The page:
The Journal Keeper 

Author Phyllis Theroux keeps it personal and accessible.

Don't be fooled by the placid scene of a wing chair on a swatch of grass in front of a white picket fence, which appears on the jacket cover of Phyllis Theroux's memoir, “The Journal Keeper,” published this month by Grove/Atlantic.

An unexpected love affair, 9/11, Hurricane Isabel, financial disasters, windfalls, insecurities, creative angst, miraculous blessings and all manner of death zing through the pages of Theroux's life in her 60s, as chronicled in her journal from 2000 to 2005. “I chopped off 2006,” she says. “Every writer has a terrible fear of boring people.”

Theroux is a writer's writer who's taught around the world and whose columns, essays and features have appeared in a laundry list of publications including The New York Times and Washington Post. She created the Great American Portraits Program sponsored by the Library of Congress and was a contributing essayist on the PBS's “NewsHour with Jim Lehrer.” Her books of essays, anthologies, memoir and fiction populate her resume, but she is modest, wondering aloud if she's worthy of an entry on Wikipedia.

She recounts how she was recently introduced at a gathering of artists and writers by way of her son, Justin Theroux, an actor with an impressive filmography who appears in “Parks and Recreation” and co-wrote the film “Tropic Thunder.” She says, laughing, “It was a great lesson in humility.”

This regular examination of her faults and her successes along with her deeply kind but unorthodox observations about everything from facelifts to her aging mother's feisty band of friends, the Immaculate Degenerates, make her prose accessible, to not only grandmas and diary scribes, but also anyone wishing to lead a more closely examined life. “I'm not the sort of woman who wants to please everybody, says Theroux, 71. “I feel out of step. I don't feel like I have to get the popovers popping over here.”

But she's found in her writing workshops that people are ready to remove the facade, hungry to connect to that deeper part of who they are. “I've had more women come staggering over the threshold so burdened by the expectations laid on them or that they laid on themselves, in my dining room, they were able to unclasp the iron mantle.”

While Theroux boards cross-country and international flights like some women flip channels on daytime TV, it's not her big moves that make reading about her life — primarily around her home in Ashland — so fascinating. It's the way she unpacks an afternoon or a single moment like the unfurling of a set of Russian nesting dolls, revealing surprises at the core that weren't visible from the surface.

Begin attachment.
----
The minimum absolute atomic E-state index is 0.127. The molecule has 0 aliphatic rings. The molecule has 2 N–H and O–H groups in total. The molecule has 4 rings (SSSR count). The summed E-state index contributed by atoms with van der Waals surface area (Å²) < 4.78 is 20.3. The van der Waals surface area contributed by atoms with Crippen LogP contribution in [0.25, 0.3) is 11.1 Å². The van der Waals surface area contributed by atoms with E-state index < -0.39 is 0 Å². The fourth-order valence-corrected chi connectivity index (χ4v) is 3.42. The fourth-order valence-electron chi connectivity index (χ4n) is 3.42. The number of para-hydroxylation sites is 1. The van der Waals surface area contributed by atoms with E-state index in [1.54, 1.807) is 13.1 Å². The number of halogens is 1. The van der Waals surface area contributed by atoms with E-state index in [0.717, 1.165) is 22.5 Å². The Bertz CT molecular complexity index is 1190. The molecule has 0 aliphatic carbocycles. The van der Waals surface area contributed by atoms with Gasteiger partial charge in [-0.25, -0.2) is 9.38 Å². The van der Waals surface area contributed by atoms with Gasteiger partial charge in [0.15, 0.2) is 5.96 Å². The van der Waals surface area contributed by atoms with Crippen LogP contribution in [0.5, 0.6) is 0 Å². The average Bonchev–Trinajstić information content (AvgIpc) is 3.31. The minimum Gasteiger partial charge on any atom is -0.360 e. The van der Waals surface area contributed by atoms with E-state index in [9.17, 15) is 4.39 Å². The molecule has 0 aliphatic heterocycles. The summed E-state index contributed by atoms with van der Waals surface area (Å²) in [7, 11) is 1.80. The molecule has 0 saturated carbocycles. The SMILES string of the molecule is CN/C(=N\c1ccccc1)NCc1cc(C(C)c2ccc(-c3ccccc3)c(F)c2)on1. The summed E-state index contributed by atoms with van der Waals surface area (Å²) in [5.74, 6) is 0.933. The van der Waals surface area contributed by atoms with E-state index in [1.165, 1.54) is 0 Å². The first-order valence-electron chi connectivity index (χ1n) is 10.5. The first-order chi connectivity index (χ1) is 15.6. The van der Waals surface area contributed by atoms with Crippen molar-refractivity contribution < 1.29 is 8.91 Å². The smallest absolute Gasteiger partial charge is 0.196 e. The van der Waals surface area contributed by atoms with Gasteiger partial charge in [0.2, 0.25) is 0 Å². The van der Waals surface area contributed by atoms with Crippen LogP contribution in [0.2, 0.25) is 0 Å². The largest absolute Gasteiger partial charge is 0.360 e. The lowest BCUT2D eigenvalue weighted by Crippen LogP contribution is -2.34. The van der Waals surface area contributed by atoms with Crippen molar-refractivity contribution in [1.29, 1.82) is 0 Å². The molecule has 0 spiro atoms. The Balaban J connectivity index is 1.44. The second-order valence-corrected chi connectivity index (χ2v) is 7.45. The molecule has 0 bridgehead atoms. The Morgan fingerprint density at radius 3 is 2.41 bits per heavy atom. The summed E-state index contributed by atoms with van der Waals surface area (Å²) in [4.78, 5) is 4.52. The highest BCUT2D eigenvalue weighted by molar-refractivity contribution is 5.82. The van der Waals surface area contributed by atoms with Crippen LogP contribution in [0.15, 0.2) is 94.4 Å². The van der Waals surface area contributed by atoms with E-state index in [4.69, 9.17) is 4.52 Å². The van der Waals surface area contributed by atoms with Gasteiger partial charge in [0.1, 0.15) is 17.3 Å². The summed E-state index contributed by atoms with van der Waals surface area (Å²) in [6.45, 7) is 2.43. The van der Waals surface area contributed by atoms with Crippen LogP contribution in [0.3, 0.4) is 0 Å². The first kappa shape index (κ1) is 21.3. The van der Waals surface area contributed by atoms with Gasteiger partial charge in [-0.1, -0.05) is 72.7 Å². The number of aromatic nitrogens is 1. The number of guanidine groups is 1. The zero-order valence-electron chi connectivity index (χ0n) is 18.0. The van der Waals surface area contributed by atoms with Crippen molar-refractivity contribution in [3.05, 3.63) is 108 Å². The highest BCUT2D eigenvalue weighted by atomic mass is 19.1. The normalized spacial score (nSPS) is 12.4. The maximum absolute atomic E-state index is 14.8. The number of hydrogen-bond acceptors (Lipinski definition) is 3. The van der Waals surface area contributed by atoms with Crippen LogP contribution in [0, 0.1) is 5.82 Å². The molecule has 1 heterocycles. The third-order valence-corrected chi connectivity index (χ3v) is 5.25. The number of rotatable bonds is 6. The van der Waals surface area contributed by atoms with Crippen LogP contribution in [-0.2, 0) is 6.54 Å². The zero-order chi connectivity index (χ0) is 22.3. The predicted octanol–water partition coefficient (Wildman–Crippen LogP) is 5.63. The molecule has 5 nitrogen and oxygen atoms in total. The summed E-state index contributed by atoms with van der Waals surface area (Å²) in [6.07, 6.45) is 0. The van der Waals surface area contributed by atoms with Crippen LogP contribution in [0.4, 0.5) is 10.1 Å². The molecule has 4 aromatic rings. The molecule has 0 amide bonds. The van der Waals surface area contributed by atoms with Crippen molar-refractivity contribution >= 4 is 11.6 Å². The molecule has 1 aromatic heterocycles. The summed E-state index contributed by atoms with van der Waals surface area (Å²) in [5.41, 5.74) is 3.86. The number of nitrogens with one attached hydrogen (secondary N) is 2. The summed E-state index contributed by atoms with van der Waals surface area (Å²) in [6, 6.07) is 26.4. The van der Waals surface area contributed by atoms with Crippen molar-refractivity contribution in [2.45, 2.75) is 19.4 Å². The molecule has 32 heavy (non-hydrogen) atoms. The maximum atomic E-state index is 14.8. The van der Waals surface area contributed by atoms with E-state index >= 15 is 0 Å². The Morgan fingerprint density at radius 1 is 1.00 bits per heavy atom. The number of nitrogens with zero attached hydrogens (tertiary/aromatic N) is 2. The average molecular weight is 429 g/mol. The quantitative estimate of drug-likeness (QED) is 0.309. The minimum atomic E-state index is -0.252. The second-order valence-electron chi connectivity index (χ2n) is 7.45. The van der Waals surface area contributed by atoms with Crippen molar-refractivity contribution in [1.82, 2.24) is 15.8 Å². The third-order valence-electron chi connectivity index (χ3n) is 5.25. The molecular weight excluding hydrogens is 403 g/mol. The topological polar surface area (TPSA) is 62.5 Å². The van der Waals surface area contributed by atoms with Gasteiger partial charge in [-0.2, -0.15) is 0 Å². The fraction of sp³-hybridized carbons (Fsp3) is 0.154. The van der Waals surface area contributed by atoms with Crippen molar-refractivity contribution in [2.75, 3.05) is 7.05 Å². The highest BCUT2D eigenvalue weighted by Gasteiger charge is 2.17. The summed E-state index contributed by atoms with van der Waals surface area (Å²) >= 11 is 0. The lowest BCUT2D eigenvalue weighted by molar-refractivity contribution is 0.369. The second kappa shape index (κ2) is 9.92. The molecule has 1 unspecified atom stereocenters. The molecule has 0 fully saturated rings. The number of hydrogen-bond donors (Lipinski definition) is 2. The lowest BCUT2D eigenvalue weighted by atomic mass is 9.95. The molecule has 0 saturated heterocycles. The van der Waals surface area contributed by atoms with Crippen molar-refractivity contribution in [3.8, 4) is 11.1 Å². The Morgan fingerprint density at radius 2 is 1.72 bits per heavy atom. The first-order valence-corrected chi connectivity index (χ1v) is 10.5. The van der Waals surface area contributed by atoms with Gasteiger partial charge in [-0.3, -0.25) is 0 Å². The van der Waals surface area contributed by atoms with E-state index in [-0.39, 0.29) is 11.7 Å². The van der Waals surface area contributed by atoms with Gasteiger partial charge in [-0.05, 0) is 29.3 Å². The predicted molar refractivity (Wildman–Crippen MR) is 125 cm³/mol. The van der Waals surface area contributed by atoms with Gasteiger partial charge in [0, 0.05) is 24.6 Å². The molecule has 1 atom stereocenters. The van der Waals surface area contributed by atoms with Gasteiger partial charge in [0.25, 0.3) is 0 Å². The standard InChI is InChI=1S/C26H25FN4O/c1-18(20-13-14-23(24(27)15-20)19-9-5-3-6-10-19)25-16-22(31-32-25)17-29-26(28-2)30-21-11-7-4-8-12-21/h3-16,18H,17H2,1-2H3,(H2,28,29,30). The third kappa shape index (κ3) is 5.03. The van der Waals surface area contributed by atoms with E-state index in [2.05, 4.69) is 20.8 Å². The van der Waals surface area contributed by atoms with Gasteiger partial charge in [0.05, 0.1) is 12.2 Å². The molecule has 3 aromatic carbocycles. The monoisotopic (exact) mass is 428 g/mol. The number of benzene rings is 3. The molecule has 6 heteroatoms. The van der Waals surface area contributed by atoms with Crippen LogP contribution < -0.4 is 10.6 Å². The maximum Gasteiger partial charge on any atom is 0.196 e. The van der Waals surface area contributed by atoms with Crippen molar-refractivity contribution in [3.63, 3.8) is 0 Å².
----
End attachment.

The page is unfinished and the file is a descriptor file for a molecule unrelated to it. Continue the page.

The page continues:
In transcribing her journals, Theroux says that she hadn't expected to discover the “steady subtle proof” of a force larger than herself in the foreshadowing of her own entries. Adamantly against turning the word journal into a verb, she believes that the rewards of recording the seemingly jumbled sequence of life are accessible to anyone.

“What could be more practical than moving toward that thing for which you are best suited?” she says. “People talk about being a dreamer or being idealistic. But I think if you're lucky enough to know what you love you'd be a damn fool to do something else just to make a buck.”

And keeping a journal, she says, isn't brain surgery. “I have no discipline whatsoever,” she says. “Do you find it hard to slip into a hot bath at the end of a cold day?” But she didn't keep journals with such devout attention until later in life, she says: “I was too busy trying to load up my boat with supplies and trying to figure out who was going to be on it with me.”

She only writes, however, when she has something to say. I don't put down everything I think. It's like fishing. Sometimes the fish are running and sometimes they're not. I don't think you should feel obligated to pull up any old boot from the bottom of the pond.” S

Phyllis Theroux will be a panelist at the James River Writers' Writing Show, “Stranger Than Fiction,” on March 25 from 6:30-8:30 p.m. at the Children's Museum of Richmond. $10 tickets are available online at jamesriverwriters.com. Visit Theroux on the Web at journal-keeper.com.




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